A 1970s Essay Predicted Silicon Valley's High-Minded Tyranny

A 1970s Essay Predicted Silicon Valley's High-Minded Tyranny

Bitcoin is dominated by a small cadre of investors, and “mining” new coins is so expensive and electricity-draining that only large institutions can participate; Facebook’s advertising system is exploited by foreign governments and other malevolent political actors who have had free rein to spread disinformation and discord; and Google’s informal structure allows leaders to believe they can act in secret to dispense with credible accusations of harassment.In Freeman’s unstinting language, this rhetoric of openness “becomes a smokescreen for the strong or the lucky to establish unquestioned hegemony over others.”Because “Tyranny” explains how things work, as opposed to how people say things work, it has become a touchstone for social critics of all stripes.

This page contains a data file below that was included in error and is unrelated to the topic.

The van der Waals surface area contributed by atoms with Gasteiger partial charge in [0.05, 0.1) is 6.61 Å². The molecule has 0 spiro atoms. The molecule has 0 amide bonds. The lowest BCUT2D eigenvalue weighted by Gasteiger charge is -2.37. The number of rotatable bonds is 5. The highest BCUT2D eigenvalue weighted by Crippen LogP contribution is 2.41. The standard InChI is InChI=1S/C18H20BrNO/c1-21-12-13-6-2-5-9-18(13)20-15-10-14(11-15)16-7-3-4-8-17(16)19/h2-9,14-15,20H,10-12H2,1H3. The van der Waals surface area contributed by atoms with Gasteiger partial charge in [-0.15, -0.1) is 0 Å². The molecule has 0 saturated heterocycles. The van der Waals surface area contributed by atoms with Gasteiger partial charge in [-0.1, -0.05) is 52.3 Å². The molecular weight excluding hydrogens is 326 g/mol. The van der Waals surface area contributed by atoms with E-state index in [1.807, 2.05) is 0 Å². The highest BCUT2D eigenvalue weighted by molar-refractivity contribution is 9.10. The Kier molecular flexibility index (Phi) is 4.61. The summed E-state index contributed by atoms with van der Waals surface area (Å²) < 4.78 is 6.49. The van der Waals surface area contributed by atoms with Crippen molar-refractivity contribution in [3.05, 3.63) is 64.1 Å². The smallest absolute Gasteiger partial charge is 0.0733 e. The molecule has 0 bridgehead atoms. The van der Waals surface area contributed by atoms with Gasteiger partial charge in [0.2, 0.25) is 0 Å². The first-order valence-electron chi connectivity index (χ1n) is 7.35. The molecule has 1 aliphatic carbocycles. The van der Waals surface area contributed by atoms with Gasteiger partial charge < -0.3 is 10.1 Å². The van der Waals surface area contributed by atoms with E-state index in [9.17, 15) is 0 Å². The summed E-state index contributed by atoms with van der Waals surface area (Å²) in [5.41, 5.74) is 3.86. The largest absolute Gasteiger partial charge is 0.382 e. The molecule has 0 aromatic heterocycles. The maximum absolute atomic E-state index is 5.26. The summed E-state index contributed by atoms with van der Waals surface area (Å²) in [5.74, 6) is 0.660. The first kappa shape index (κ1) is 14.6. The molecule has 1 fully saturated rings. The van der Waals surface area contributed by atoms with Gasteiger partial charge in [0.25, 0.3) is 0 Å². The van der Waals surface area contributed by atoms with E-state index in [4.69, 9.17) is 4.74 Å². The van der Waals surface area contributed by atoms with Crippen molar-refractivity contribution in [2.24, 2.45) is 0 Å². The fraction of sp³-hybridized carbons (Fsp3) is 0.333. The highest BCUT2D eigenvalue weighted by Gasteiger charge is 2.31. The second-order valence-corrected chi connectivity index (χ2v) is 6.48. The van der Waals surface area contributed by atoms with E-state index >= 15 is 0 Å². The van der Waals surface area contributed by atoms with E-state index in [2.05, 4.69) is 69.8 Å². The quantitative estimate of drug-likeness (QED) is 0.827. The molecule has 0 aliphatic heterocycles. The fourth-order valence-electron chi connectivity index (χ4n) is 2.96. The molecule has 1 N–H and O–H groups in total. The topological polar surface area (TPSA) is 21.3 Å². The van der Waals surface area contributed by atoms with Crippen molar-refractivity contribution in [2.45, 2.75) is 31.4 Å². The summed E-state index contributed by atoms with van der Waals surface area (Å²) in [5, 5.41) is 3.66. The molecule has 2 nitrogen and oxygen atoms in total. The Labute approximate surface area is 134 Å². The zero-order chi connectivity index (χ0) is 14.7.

Is California's Smoke Getting Worse? It's Complicated

Is California's Smoke Getting Worse? It's Complicated

"If you use intensity as a proxy for pollution—that is, if you assume stronger fires will produce more emissions like smoke—then by stint of that, yes, there ought to be more smoke," says atmospheric composition scientist Mark Parrington.A senior researcher at the Copernicus Atmosphere Monitoring Service, Parrington tracks wildfires around the world to better understand their effect on pollution and public health.